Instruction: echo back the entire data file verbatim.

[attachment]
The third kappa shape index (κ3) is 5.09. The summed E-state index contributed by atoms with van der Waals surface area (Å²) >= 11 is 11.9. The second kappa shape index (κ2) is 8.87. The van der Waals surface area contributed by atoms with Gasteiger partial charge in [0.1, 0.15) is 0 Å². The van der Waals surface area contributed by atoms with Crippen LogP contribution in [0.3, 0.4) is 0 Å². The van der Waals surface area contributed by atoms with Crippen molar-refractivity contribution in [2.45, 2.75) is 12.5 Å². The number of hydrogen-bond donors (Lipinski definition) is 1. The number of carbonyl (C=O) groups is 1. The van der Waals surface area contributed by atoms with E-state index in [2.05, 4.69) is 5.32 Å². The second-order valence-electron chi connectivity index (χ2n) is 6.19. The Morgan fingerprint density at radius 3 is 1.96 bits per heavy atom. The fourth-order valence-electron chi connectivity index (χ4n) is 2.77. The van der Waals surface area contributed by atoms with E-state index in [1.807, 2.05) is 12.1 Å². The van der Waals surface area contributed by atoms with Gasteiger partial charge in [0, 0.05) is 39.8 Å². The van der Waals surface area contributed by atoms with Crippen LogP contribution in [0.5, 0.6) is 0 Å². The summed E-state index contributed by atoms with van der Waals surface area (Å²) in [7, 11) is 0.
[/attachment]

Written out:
The third kappa shape index (κ3) is 5.09. The summed E-state index contributed by atoms with van der Waals surface area (Å²) >= 11 is 11.9. The second kappa shape index (κ2) is 8.87. The van der Waals surface area contributed by atoms with Gasteiger partial charge in [0.1, 0.15) is 0 Å². The van der Waals surface area contributed by atoms with Crippen LogP contribution in [0.3, 0.4) is 0 Å². The van der Waals surface area contributed by atoms with Crippen molar-refractivity contribution in [2.45, 2.75) is 12.5 Å². The number of hydrogen-bond donors (Lipinski definition) is 1. The number of carbonyl (C=O) groups is 1. The van der Waals surface area contributed by atoms with E-state index in [2.05, 4.69) is 5.32 Å². The second-order valence-electron chi connectivity index (χ2n) is 6.19. The Morgan fingerprint density at radius 3 is 1.96 bits per heavy atom. The fourth-order valence-electron chi connectivity index (χ4n) is 2.77. The van der Waals surface area contributed by atoms with E-state index in [1.807, 2.05) is 12.1 Å². The van der Waals surface area contributed by atoms with Gasteiger partial charge in [0, 0.05) is 39.8 Å². The van der Waals surface area contributed by atoms with Crippen LogP contribution in [0.5, 0.6) is 0 Å². The summed E-state index contributed by atoms with van der Waals surface area (Å²) in [7, 11) is 0.